John Grierson, a pioneering Scottish documentary maker who was often considered the father of British and Canadian documentary films, coined the term “documentary” to describe a non-fiction film in 1926. His definition of documentary as “creative treatment of actuality” has gained some acceptance in Taiwan.

Tsai Tsung-lung, an independent documentary filmmaker who used to work for the Public Television Service, took inspiration from this phrase. He has been working on social issues such as human rights, Taiwan’s foreign brides and rice-bran oil contaminated with PCB (a toxic chemical that may cause cancers and birth defects) in Taichung in 1979.

His film Surviving Evil, which recorded several victims of toxic rice-bran oil, was released in 2008 and chosen as a finalist in the documentary feature category of Earth Vision: The 17th Tokyo Global Environmental Film Festival in 2009.

His other film Formosa Homicide Chronicle 3: The Sweet Taste of Freedom centered on the Su Chien-ho case, also known in the international media as the “Hsichih Trio.” Su Chien-ho, Liu Bin-lang and Chuang Lin-hsun were accused in August 1991 of breaking into an apartment in Hsichih, Taipei County, in search of valuables. The three men were also indicted for double murder.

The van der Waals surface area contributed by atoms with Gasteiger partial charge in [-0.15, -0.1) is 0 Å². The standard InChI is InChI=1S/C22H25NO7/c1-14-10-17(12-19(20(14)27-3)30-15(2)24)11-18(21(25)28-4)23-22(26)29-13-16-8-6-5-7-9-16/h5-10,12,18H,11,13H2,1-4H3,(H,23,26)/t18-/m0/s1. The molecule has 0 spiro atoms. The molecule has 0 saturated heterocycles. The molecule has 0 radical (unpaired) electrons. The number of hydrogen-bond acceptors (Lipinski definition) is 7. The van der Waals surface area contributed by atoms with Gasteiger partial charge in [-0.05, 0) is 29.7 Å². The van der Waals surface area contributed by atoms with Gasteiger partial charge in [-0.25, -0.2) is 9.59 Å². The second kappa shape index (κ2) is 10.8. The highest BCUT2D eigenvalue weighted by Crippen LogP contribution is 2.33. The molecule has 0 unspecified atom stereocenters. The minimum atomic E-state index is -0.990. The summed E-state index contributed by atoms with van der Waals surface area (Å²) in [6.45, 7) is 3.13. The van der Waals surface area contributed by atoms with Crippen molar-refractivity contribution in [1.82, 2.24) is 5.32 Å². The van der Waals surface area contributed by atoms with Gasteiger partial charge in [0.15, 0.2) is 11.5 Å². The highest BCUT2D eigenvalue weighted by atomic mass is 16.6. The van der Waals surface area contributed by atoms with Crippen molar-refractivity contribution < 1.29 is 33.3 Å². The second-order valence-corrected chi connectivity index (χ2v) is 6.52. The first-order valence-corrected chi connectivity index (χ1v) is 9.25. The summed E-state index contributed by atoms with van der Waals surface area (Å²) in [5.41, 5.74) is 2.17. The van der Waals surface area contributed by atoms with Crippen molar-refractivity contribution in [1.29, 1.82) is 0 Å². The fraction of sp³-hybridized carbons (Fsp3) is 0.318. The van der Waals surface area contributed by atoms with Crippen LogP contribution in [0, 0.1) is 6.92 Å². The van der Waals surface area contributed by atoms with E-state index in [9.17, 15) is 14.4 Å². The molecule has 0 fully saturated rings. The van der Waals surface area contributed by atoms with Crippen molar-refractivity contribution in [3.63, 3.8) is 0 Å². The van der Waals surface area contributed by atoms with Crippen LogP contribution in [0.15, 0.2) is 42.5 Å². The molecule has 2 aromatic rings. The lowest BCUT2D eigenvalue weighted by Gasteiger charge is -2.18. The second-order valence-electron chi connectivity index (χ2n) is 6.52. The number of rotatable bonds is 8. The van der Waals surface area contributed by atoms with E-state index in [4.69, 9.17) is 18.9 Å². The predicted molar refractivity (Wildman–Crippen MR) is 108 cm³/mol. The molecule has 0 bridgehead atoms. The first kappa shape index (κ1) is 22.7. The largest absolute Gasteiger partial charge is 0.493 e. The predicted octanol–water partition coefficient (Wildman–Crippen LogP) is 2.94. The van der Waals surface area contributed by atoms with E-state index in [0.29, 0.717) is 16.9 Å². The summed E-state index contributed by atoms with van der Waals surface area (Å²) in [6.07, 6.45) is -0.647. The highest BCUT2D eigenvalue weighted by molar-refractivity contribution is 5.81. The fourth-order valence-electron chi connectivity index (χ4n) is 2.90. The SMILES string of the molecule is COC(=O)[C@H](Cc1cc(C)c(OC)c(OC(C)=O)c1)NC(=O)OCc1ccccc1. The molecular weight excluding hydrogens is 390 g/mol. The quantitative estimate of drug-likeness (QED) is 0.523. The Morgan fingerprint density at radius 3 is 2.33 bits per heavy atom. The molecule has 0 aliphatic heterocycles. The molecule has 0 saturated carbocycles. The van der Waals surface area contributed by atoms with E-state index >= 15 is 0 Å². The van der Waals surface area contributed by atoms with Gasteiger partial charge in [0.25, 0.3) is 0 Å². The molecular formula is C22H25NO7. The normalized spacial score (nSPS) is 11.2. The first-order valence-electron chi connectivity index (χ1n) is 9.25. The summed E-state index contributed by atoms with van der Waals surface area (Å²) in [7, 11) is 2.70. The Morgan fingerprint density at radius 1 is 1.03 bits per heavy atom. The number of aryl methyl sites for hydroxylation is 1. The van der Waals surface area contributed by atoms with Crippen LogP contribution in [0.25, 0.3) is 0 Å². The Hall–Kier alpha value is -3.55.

The Hsichih Trio, one of the most controversial legal cases in Taiwanese history, has taken a series of legal twists and turns between 1991 and 2010. Successive justice ministers from 1996 have refused to sign the paper to give the green light for their execution.

Grierson viewed documentaries as a mirror to society, setting up a criterion of documentary truth. Most domestic filmmakers, Tsai said, expected their works to reach that criterion, but objective truth seemed an impossible dream.

Mayaw Biho, an indigenous independent filmmaker, said the realities of aboriginal life did not exist in most Taiwan’s documentaries.

"The themes always center around soft issues such as singing, dancing and craftsmanship,” he said, adding that indigenous documentaries in Canada and New Zealand had addressed a variety of subjects including drug addiction, alcoholism and struggle against political oppression.

Mayaw has made a series of independent films from an indigenous perspective since graduation from college. In some cases, native peoples in Taiwan have been forced to change their names under different rulers.

"In our traditional culture, we only have first name, not last name. It was not until 1995 that we could finally use our real aboriginal names.”

But according to his film What’s Your Real Name in 2005, only 890 of 460,000 indigenous peoples resumed their traditional names.

To be commercial or not is another question that Taiwan’s documentary filmmakers face.